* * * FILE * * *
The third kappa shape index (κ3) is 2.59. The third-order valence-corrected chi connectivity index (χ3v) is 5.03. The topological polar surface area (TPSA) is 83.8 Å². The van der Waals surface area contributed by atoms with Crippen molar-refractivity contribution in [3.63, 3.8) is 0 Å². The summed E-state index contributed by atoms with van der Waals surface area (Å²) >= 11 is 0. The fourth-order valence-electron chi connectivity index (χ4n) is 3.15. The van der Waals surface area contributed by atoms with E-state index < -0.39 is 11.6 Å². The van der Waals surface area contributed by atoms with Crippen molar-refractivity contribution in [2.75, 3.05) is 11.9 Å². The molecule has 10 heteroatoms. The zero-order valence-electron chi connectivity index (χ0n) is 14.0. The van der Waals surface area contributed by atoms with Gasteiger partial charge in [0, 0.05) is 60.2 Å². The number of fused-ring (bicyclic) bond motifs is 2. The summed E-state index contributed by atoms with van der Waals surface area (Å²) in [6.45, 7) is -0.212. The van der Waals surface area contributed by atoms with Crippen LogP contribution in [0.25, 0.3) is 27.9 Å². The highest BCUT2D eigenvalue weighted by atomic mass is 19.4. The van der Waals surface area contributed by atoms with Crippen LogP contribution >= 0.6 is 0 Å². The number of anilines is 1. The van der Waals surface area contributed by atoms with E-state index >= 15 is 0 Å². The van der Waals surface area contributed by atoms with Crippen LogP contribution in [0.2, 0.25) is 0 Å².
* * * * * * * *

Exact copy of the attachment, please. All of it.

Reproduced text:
The third kappa shape index (κ3) is 2.59. The third-order valence-corrected chi connectivity index (χ3v) is 5.03. The topological polar surface area (TPSA) is 83.8 Å². The van der Waals surface area contributed by atoms with Crippen molar-refractivity contribution in [3.63, 3.8) is 0 Å². The summed E-state index contributed by atoms with van der Waals surface area (Å²) >= 11 is 0. The fourth-order valence-electron chi connectivity index (χ4n) is 3.15. The van der Waals surface area contributed by atoms with E-state index < -0.39 is 11.6 Å². The van der Waals surface area contributed by atoms with Crippen molar-refractivity contribution in [2.75, 3.05) is 11.9 Å². The molecule has 10 heteroatoms. The zero-order valence-electron chi connectivity index (χ0n) is 14.0. The van der Waals surface area contributed by atoms with Gasteiger partial charge in [0, 0.05) is 60.2 Å². The number of fused-ring (bicyclic) bond motifs is 2. The summed E-state index contributed by atoms with van der Waals surface area (Å²) in [6.45, 7) is -0.212. The van der Waals surface area contributed by atoms with Crippen LogP contribution in [0.25, 0.3) is 27.9 Å². The highest BCUT2D eigenvalue weighted by atomic mass is 19.4. The van der Waals surface area contributed by atoms with Crippen LogP contribution >= 0.6 is 0 Å². The number of anilines is 1. The van der Waals surface area contributed by atoms with E-state index >= 15 is 0 Å². The van der Waals surface area contributed by atoms with Crippen LogP contribution in [0.2, 0.25) is 0 Å².